Lawsuit against Sacramento 'anti-camping' ordinance set for trial 8 years later

Civil rights attorney Mark Merin allowed nearly two dozen homeless people to camp out on his property, but they were later cited and eventually arrested, which he's calling unconstitutional. (Oct. 23, 2017)

A civil lawsuit against Sacramento’s ‘anti-camping’ ordinance that started in late 2009 is finally set for trial eight years later.

Sacramento civil rights attorney Mark Merin appeared in Sacramento Superior Court on Monday to go over preliminary issues with the judge. On Tuesday, jurors will be selected for the actual trial to start Wednesday.

The lawsuit argues that the City of Sacramento's 'anti-camping' ordinance is unconstitutional, because, according to Merin, it’s selectively enforced against the homeless community. It argues that people who are not homeless and routinely “camp out” to get deals at stores are not threatened with arrest.

Merin said plaintiffs are not seeking monetary damages. They just want the City of Sacramento to designate areas where homeless people can stay as they try to get into housing.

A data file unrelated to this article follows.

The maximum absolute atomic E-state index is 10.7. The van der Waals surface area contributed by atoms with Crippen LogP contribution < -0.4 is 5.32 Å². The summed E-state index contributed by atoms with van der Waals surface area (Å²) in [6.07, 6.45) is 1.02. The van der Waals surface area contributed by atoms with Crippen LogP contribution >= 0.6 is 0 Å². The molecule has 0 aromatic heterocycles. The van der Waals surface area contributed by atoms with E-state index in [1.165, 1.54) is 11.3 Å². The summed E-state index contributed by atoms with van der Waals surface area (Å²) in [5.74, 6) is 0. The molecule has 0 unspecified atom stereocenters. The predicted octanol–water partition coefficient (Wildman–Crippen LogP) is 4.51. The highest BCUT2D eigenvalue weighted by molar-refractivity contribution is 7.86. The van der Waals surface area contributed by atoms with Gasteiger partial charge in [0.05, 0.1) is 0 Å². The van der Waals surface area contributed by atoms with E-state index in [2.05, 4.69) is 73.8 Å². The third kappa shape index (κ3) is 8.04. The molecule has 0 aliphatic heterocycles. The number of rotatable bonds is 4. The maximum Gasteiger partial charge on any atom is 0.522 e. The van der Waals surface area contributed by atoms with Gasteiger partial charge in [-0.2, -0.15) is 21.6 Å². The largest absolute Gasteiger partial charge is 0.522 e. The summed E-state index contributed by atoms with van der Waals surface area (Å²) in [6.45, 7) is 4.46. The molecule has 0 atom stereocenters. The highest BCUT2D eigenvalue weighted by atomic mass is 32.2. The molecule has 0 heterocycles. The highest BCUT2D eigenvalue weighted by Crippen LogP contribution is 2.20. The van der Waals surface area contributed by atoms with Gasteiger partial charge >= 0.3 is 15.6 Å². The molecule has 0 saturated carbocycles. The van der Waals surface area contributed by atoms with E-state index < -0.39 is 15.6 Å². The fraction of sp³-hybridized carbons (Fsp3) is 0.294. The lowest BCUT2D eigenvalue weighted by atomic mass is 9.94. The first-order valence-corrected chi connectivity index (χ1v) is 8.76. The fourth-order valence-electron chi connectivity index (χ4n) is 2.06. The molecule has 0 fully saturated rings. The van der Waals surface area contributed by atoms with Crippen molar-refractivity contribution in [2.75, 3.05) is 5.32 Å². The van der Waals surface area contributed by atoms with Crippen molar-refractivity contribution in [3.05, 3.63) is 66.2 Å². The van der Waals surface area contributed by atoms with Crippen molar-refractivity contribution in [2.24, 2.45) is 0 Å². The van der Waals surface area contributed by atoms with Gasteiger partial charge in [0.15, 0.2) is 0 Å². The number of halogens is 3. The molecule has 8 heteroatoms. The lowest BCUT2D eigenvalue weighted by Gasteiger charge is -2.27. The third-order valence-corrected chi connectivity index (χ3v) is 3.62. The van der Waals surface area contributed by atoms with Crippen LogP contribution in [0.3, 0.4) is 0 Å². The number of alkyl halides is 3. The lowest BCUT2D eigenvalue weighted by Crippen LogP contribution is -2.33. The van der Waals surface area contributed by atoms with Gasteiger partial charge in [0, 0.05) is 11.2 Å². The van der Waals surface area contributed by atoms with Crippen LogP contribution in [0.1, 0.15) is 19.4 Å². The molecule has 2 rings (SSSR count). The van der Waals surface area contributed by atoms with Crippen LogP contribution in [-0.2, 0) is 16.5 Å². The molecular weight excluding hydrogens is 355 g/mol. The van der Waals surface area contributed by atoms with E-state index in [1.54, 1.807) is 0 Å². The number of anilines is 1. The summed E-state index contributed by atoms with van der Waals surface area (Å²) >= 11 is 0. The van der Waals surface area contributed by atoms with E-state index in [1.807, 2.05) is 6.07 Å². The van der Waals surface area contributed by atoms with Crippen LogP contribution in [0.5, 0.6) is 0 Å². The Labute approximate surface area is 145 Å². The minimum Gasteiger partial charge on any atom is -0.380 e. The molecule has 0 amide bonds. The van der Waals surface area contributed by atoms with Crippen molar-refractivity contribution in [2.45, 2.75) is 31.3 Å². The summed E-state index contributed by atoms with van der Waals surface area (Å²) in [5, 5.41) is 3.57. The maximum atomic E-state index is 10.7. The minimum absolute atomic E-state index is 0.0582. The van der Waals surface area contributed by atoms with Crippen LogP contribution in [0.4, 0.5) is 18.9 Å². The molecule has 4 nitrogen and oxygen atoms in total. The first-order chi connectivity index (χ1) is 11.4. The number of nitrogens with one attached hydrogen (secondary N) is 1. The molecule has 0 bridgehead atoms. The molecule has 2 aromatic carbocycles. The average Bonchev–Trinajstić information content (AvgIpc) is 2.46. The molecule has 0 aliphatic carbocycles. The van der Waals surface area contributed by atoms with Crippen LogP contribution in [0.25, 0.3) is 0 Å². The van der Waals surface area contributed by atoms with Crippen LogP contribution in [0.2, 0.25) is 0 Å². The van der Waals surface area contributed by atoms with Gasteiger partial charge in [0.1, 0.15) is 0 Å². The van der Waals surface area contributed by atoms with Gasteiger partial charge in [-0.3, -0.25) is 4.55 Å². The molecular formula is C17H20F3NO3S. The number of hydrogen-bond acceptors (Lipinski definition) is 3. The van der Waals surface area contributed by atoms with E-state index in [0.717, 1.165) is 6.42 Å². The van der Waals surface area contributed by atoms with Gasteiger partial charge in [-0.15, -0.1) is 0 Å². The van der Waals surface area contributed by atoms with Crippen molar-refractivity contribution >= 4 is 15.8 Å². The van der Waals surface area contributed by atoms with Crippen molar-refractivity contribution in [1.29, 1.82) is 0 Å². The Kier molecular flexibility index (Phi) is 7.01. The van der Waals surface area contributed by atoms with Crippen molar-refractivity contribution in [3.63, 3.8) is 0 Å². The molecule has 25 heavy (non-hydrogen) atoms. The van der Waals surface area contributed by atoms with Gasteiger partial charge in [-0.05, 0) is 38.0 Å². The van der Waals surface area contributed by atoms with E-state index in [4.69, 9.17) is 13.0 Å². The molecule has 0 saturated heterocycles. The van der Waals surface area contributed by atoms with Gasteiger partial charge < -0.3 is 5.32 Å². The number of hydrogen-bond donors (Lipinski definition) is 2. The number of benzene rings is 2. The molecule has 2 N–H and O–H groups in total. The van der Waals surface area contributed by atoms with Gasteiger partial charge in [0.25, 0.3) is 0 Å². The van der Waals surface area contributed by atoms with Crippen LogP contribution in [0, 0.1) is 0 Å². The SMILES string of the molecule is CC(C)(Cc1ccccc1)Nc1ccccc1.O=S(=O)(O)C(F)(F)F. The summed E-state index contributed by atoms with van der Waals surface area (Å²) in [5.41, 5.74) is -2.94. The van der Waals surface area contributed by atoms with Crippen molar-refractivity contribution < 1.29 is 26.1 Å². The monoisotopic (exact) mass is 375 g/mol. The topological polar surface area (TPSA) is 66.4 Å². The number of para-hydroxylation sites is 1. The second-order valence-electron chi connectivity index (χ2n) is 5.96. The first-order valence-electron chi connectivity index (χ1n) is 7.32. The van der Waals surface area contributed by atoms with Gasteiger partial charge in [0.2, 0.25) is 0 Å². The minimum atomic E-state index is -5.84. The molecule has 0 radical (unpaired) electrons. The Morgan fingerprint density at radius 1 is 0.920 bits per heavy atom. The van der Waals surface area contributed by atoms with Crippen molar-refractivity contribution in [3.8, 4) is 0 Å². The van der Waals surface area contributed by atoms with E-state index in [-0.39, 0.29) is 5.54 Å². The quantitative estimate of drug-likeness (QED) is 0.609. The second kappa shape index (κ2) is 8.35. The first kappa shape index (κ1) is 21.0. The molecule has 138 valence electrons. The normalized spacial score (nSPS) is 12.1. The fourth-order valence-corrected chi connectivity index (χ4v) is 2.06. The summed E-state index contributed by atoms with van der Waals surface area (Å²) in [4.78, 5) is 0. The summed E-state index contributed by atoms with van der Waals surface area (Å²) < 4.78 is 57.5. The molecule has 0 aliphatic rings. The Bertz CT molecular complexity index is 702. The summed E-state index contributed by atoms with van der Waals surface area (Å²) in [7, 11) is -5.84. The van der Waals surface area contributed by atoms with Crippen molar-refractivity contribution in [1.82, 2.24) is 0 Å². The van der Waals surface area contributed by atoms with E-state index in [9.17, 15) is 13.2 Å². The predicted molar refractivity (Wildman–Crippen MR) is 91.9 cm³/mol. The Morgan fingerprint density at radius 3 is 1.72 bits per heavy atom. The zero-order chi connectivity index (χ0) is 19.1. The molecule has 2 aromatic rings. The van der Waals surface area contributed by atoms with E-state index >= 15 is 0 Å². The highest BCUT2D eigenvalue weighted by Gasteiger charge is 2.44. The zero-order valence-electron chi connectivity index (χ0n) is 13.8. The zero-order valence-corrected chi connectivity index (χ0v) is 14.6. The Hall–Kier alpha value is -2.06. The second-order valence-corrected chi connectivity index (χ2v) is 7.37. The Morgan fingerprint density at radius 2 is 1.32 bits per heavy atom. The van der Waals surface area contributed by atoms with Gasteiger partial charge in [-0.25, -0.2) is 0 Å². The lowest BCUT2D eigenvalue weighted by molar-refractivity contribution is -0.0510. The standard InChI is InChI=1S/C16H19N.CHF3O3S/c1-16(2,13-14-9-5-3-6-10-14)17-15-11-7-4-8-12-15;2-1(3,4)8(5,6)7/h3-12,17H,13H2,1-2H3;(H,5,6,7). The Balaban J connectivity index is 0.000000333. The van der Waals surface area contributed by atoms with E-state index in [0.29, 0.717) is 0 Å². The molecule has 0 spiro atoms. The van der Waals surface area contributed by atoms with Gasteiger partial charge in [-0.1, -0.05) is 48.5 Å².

Merin also added that homeless people who want to attend the trial can leave their belongings with a designated attendant.

Dozens already showed up Monday for court before the trial.

Milton Harris was homeless for a few years. He identified himself as one of the plaintiffs of the case. His experience on the streets changed his life and his perspective.

"We all go through things," said Harris. "I never recognized homelessness when I was living indoors and working. The criminalization is while I was trying to get back on my feet, I was basically chased around, cited, made me feel like I had a boot standing on my back, could never get up."

Harris has been working as a plumber for the past eight years. He doesn't fault law enforcement - in fact, he said he understands they were just doing their job.

He just feels the current ordinance continues the cycle of homelessness.

Former construction worker John Kraintz agrees. He is now retired.

"I became homeless because of rising rents colliding with falling wages," said Kraintz.

He said in his time being homeless, he realized building homes didn't mean he would always have one.

Many of the homeless who gathered at court on Monday have known each other for years but lost touch.

Ashmore is also now off the streets. Like many others, he came hoping for results.

"I just wish people realized, that you may not want [homeless camps] in your backyard," said Harris. "But it might be you tomorrow. You're going to want it to be there."

© 2017 KXTV-TV


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